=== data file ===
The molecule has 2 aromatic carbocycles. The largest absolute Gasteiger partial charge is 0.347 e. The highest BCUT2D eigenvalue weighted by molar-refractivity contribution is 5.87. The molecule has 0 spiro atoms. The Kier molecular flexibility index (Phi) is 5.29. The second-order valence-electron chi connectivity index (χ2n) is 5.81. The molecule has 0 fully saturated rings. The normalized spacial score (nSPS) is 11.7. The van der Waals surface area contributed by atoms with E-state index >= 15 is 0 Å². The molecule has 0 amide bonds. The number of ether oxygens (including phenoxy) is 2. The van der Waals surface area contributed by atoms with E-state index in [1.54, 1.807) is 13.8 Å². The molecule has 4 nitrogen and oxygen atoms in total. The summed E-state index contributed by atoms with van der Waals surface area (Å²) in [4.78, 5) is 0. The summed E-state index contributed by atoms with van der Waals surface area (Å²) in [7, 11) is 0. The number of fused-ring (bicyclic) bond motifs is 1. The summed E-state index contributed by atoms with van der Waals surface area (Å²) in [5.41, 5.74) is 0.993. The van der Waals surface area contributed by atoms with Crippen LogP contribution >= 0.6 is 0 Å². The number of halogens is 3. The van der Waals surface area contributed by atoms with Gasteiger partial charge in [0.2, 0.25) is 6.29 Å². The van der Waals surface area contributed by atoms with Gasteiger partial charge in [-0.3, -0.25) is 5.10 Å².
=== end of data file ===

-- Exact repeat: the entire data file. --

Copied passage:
The molecule has 2 aromatic carbocycles. The largest absolute Gasteiger partial charge is 0.347 e. The highest BCUT2D eigenvalue weighted by molar-refractivity contribution is 5.87. The molecule has 0 spiro atoms. The Kier molecular flexibility index (Phi) is 5.29. The second-order valence-electron chi connectivity index (χ2n) is 5.81. The molecule has 0 fully saturated rings. The normalized spacial score (nSPS) is 11.7. The van der Waals surface area contributed by atoms with E-state index >= 15 is 0 Å². The molecule has 0 amide bonds. The number of ether oxygens (including phenoxy) is 2. The van der Waals surface area contributed by atoms with E-state index in [1.54, 1.807) is 13.8 Å². The molecule has 4 nitrogen and oxygen atoms in total. The summed E-state index contributed by atoms with van der Waals surface area (Å²) in [4.78, 5) is 0. The summed E-state index contributed by atoms with van der Waals surface area (Å²) in [7, 11) is 0. The number of fused-ring (bicyclic) bond motifs is 1. The summed E-state index contributed by atoms with van der Waals surface area (Å²) in [5.41, 5.74) is 0.993. The van der Waals surface area contributed by atoms with Crippen LogP contribution >= 0.6 is 0 Å². The number of halogens is 3. The van der Waals surface area contributed by atoms with Gasteiger partial charge in [0.2, 0.25) is 6.29 Å². The van der Waals surface area contributed by atoms with Gasteiger partial charge in [-0.3, -0.25) is 5.10 Å².